An adverse-analytical finding is a preliminary positive test. The GOC said that a test of the athlete’s B-sample had been scheduled for Friday, and that more information would be released afterwards.

At the 2006 Olympics, the IOC benched Sachenbacher-Stehle due to a high hemoglobin reading, and was not allowed to start competing until the reading went down.

Hemoglobin is an oxygen-transport protein in the bloodstream, and higher hemoglobin is generally desirable in endurance sports. Sachenbacher-Stehle appealed the decision to the Court of Arbitration for Sport, but lost. (You can read the verdict here.)

Sachenbacher-Stehle is not on the start list for Friday evening’s women’s biathlon relay. She placed fourth in the 12.5 k mass start competition, losing out on a bronze medal in a sprint finish with Norway’s Tiril Eckhoff, but then had a relatively weaker performance in the mixed relay, using two spare rounds in each shooting stage.

Schwarzbach said that the team for Friday’s race had been set “long before” the report of the adverse analytical finding from the IOC.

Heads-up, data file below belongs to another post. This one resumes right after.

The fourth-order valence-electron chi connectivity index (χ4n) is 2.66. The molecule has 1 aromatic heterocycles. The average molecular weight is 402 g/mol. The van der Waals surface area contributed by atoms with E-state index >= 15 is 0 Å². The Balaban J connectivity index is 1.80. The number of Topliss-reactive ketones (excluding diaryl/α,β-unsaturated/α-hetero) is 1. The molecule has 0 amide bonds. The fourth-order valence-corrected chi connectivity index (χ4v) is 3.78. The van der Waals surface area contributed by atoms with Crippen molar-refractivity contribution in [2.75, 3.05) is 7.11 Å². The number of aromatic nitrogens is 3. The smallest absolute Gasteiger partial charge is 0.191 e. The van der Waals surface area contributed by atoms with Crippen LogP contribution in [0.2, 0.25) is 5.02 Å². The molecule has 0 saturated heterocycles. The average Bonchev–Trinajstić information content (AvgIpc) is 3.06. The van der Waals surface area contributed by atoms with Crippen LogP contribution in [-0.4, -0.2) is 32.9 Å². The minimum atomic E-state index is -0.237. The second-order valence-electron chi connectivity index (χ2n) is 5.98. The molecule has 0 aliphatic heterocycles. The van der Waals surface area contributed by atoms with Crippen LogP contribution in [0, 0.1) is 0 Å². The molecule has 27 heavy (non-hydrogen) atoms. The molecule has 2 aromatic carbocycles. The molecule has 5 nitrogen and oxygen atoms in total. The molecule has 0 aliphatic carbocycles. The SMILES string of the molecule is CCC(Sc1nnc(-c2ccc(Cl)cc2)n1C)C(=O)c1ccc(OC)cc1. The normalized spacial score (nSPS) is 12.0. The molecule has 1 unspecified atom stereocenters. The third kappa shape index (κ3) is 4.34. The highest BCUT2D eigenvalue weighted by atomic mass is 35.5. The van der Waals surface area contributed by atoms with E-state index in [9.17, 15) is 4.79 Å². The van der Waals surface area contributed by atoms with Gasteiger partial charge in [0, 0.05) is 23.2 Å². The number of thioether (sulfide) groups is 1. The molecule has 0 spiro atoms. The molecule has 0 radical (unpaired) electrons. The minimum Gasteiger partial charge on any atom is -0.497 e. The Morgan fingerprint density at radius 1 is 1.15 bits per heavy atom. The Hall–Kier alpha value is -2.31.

Sachenbacher-Stehle’s brother Josef told the German newspaper Bild that “she has done nothing wrong,” and that she “would never dope.”

In a brief interview Friday, Wolfgang Pichler, a German who now coaches part of the Russian women’s biathlon team, said that the report of the positive test is “a catastrophe for the sport.”

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Nathaniel Herz

Nathaniel Herz is a reporter for FasterSkier, who also covers city government for the Anchorage Daily News in Alaska. You can follow him on twitter @nat_herz.

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  • Avatar
    John Forrest Tomlinson

    February 21, 2014 at 6:42 am

    She had to miss part of the 2006 Olympics due to high hematocrit levels – which wasn’t definitively a sign of doping but suggested it. If she’s positive this time it would not surprise me at all.

  • Avatar

    February 21, 2014 at 7:25 am

    I for one will never be able to wrap my head around the use of any illegal methods of performance enhancement. There is nothing I value more than ones integrity. This latest round of news is disgusting.